I am of European heritage, which means that meat and potatoes, gravy and butter were my staples. These are the very comfort foods that I still crave today.

And bacon.

And, although I have altered my diet significantly as an adult, and more so since being diagnosed with Leukemia—choosing organic products, all fresh fruits and vegetables, grain fed, hormone free meats, preservative-free breads, and homemade baking over store-bought varieties—I still love the mouth-watering, salty, smoky taste of bacon. I am a carnivore through and through.

The author writes, “There’s a cruel irony to the fact that meat should be as dangerous as health experts warn, because we are hard-wired to love every little thing about it. Predation is not just a nasty indulgence we picked up on our way through the state of nature; it’s a nutritional must-do, or at least it was in our ancestors’ times. Animal muscle is dense with proteins and other nutrients and the fat from a cow or pig will serve the same purpose in our body as it did in its original owner’s: as a repository for calories in the event of food shortage or famine. To make sure we come when the dinner bell clangs, our brains recognize the smell of sizzling meat as singularly irresistible. “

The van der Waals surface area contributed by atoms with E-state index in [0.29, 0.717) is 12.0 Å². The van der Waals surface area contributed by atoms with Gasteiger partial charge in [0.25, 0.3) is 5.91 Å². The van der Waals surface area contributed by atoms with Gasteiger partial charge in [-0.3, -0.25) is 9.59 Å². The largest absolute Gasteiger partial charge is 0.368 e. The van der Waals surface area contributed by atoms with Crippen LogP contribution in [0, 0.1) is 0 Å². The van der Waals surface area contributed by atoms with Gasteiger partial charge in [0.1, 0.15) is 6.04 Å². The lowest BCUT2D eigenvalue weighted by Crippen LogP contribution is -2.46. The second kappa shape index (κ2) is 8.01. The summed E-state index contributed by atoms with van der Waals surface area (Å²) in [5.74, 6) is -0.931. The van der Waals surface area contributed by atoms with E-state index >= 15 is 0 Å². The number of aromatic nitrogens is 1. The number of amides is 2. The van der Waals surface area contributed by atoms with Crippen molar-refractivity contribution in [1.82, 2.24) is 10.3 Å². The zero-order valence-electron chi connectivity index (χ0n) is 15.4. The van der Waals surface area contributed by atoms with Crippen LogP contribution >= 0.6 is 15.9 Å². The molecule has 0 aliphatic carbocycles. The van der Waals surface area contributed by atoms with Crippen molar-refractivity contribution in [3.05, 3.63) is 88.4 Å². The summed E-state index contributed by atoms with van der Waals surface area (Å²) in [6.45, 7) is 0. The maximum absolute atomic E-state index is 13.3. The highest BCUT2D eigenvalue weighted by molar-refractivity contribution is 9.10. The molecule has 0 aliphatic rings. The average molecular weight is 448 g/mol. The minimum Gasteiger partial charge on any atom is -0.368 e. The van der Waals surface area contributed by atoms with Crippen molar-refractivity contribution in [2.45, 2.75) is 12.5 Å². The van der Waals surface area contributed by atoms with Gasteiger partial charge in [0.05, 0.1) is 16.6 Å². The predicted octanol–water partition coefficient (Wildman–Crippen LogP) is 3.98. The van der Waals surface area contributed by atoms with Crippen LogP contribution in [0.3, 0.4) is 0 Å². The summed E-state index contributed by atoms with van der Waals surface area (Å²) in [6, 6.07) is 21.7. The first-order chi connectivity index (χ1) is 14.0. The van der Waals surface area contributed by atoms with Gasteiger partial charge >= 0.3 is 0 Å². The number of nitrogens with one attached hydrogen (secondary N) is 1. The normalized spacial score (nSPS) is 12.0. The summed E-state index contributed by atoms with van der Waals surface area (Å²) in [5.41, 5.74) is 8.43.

So, basically, this article drags me firmly out of the “ignorance is bliss” category to “can’t hide my head in the sand any longer” category.

I hate that.

But in the spirit of pulling my head out of the sand, I have made some positive changes toward a healthier, non-carcinogenic diet.

A few months ago, a friend gifted me with a new cookbook called Cooking with Foods that Fight Cancer. Written by a pair of doctors (Ph.Ds, not MDs), the first half is chock full of interesting information about cancer cells and how they form and lifestyle factors that have also been linked to cancer. It also breaks down several superfood categories and explains how each does its part to battle the development and maturation of cancer cells. It’s an excellent read!

And because a diet rich in foods with these antioxidant qualities is beneficial to everyone, the second half is full of recipes that use the superfoods listed in the first part of the book. Here’s where I run into problems. Seaweed. Mushrooms. Flaxseed. Cabbage. Garlic. Soy. Probiotics. Nary a slice of bacon to be found anywhere within its pages.

Actually, despite my lament, the complete selection isn’t all bad: tomatoes, berries, citrus fruits, green tea, red wine and dark chocolate round out the list. These I can handle, embrace even.

I use the cookbook and love it. Unfortunately, my children don’t feel the same way and my first effort at hiding lentils in Shepherd’s pie was unsuccessful.

They also refuse to try my smoothies, which are chock full of berries, greek yogurt, kale and ground flax and hemp seed, for no other reason than they know what’s in it.

In light off all this newly acquired knowledge, I confess I have wondered what seaweed would taste like fried in bacon fat? Would that be a good compromise to ease the transition?

Oh, there is just so much here that I don’t know what to do with yet. I’m really not a fan of seaweed.

I’m moving slowly, but not backwards. Just putting one foot in front of the other…